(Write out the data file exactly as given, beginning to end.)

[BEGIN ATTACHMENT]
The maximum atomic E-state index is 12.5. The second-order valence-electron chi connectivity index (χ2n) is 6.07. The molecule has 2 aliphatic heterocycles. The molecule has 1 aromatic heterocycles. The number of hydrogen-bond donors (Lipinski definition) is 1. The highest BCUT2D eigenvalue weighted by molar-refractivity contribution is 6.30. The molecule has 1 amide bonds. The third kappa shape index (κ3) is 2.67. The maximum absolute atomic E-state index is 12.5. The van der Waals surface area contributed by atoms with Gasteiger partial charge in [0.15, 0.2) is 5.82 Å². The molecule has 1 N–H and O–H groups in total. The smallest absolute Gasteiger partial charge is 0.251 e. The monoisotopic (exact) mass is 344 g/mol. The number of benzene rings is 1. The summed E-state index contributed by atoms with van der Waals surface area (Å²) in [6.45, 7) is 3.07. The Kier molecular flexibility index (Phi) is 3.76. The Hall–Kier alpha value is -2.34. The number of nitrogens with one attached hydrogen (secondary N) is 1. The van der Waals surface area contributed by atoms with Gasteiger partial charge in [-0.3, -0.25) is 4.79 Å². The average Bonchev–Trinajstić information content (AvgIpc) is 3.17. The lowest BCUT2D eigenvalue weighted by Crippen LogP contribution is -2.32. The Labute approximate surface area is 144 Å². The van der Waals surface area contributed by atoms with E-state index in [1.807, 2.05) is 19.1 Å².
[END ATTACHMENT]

The maximum atomic E-state index is 12.5. The second-order valence-electron chi connectivity index (χ2n) is 6.07. The molecule has 2 aliphatic heterocycles. The molecule has 1 aromatic heterocycles. The number of hydrogen-bond donors (Lipinski definition) is 1. The highest BCUT2D eigenvalue weighted by molar-refractivity contribution is 6.30. The molecule has 1 amide bonds. The third kappa shape index (κ3) is 2.67. The maximum absolute atomic E-state index is 12.5. The van der Waals surface area contributed by atoms with Gasteiger partial charge in [0.15, 0.2) is 5.82 Å². The molecule has 1 N–H and O–H groups in total. The smallest absolute Gasteiger partial charge is 0.251 e. The monoisotopic (exact) mass is 344 g/mol. The number of benzene rings is 1. The summed E-state index contributed by atoms with van der Waals surface area (Å²) in [6.45, 7) is 3.07. The Kier molecular flexibility index (Phi) is 3.76. The Hall–Kier alpha value is -2.34. The number of nitrogens with one attached hydrogen (secondary N) is 1. The van der Waals surface area contributed by atoms with Gasteiger partial charge in [-0.3, -0.25) is 4.79 Å². The average Bonchev–Trinajstić information content (AvgIpc) is 3.17. The lowest BCUT2D eigenvalue weighted by Crippen LogP contribution is -2.32. The Labute approximate surface area is 144 Å². The van der Waals surface area contributed by atoms with E-state index in [1.807, 2.05) is 19.1 Å².